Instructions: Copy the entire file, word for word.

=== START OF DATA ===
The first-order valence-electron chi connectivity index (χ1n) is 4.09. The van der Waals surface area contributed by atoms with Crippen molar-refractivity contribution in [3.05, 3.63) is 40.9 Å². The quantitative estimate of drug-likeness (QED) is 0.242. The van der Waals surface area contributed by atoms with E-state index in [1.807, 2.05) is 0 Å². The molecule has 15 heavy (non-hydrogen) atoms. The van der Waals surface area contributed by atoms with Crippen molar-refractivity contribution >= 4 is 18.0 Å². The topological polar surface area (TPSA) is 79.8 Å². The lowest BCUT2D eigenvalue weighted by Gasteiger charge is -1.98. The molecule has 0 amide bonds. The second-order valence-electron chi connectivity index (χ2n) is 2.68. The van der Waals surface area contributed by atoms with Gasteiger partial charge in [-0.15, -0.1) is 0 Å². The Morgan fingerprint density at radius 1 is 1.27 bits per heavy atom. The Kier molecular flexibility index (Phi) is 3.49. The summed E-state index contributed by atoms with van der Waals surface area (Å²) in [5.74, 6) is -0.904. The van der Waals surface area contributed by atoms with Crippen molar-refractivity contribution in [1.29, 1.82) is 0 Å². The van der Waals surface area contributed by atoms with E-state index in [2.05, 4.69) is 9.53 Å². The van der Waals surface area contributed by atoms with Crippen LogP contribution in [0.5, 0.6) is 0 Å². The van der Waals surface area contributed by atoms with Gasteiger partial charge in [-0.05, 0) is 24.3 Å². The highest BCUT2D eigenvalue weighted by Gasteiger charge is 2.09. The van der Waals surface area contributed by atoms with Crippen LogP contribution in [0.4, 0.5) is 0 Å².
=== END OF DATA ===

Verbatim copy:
The first-order valence-electron chi connectivity index (χ1n) is 4.09. The van der Waals surface area contributed by atoms with Crippen molar-refractivity contribution in [3.05, 3.63) is 40.9 Å². The quantitative estimate of drug-likeness (QED) is 0.242. The van der Waals surface area contributed by atoms with E-state index in [1.807, 2.05) is 0 Å². The molecule has 15 heavy (non-hydrogen) atoms. The van der Waals surface area contributed by atoms with Crippen molar-refractivity contribution >= 4 is 18.0 Å². The topological polar surface area (TPSA) is 79.8 Å². The lowest BCUT2D eigenvalue weighted by Gasteiger charge is -1.98. The molecule has 0 amide bonds. The second-order valence-electron chi connectivity index (χ2n) is 2.68. The van der Waals surface area contributed by atoms with Gasteiger partial charge in [-0.15, -0.1) is 0 Å². The Morgan fingerprint density at radius 1 is 1.27 bits per heavy atom. The Kier molecular flexibility index (Phi) is 3.49. The summed E-state index contributed by atoms with van der Waals surface area (Å²) in [5.74, 6) is -0.904. The van der Waals surface area contributed by atoms with Crippen molar-refractivity contribution in [1.29, 1.82) is 0 Å². The van der Waals surface area contributed by atoms with E-state index in [2.05, 4.69) is 9.53 Å². The van der Waals surface area contributed by atoms with Crippen LogP contribution in [0.5, 0.6) is 0 Å². The van der Waals surface area contributed by atoms with Gasteiger partial charge in [-0.05, 0) is 24.3 Å². The highest BCUT2D eigenvalue weighted by Gasteiger charge is 2.09. The van der Waals surface area contributed by atoms with Crippen LogP contribution in [0.4, 0.5) is 0 Å².